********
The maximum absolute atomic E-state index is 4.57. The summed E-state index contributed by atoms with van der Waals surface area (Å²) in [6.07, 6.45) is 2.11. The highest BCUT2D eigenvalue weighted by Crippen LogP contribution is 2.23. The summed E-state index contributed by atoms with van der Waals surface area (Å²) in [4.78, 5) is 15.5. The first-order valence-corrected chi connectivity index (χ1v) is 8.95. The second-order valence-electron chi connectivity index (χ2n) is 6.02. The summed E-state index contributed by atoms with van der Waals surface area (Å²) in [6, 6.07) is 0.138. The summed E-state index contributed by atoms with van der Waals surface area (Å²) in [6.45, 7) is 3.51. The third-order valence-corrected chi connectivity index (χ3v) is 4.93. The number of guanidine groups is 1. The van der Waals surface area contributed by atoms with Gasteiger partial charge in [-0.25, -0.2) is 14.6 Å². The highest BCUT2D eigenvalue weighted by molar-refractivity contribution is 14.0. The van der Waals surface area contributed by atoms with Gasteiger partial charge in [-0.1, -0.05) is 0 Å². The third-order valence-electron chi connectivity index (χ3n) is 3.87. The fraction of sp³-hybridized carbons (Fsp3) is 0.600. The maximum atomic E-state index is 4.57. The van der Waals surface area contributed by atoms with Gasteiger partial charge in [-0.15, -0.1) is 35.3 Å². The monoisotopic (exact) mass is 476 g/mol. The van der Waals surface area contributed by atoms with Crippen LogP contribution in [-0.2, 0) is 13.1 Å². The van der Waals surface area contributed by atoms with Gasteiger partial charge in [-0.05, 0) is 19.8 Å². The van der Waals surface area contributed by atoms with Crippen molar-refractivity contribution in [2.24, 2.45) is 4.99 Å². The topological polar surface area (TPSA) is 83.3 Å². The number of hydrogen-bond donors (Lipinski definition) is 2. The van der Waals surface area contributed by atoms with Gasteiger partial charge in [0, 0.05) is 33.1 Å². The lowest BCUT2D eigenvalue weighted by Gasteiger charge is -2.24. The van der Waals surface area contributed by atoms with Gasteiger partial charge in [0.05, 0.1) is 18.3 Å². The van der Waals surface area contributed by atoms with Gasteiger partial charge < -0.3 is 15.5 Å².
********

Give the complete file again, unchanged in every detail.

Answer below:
The maximum absolute atomic E-state index is 4.57. The summed E-state index contributed by atoms with van der Waals surface area (Å²) in [6.07, 6.45) is 2.11. The highest BCUT2D eigenvalue weighted by Crippen LogP contribution is 2.23. The summed E-state index contributed by atoms with van der Waals surface area (Å²) in [4.78, 5) is 15.5. The first-order valence-corrected chi connectivity index (χ1v) is 8.95. The second-order valence-electron chi connectivity index (χ2n) is 6.02. The summed E-state index contributed by atoms with van der Waals surface area (Å²) in [6, 6.07) is 0.138. The summed E-state index contributed by atoms with van der Waals surface area (Å²) in [6.45, 7) is 3.51. The third-order valence-corrected chi connectivity index (χ3v) is 4.93. The number of guanidine groups is 1. The van der Waals surface area contributed by atoms with Gasteiger partial charge in [-0.25, -0.2) is 14.6 Å². The highest BCUT2D eigenvalue weighted by molar-refractivity contribution is 14.0. The van der Waals surface area contributed by atoms with Gasteiger partial charge in [-0.1, -0.05) is 0 Å². The third-order valence-electron chi connectivity index (χ3n) is 3.87. The fraction of sp³-hybridized carbons (Fsp3) is 0.600. The maximum atomic E-state index is 4.57. The van der Waals surface area contributed by atoms with Gasteiger partial charge in [-0.15, -0.1) is 35.3 Å². The monoisotopic (exact) mass is 476 g/mol. The van der Waals surface area contributed by atoms with Crippen LogP contribution in [-0.2, 0) is 13.1 Å². The van der Waals surface area contributed by atoms with Gasteiger partial charge in [-0.05, 0) is 19.8 Å². The van der Waals surface area contributed by atoms with Crippen molar-refractivity contribution in [2.24, 2.45) is 4.99 Å². The topological polar surface area (TPSA) is 83.3 Å². The number of hydrogen-bond donors (Lipinski definition) is 2. The van der Waals surface area contributed by atoms with Gasteiger partial charge in [0, 0.05) is 33.1 Å². The lowest BCUT2D eigenvalue weighted by Gasteiger charge is -2.24. The van der Waals surface area contributed by atoms with Gasteiger partial charge in [0.05, 0.1) is 18.3 Å². The van der Waals surface area contributed by atoms with Gasteiger partial charge < -0.3 is 15.5 Å².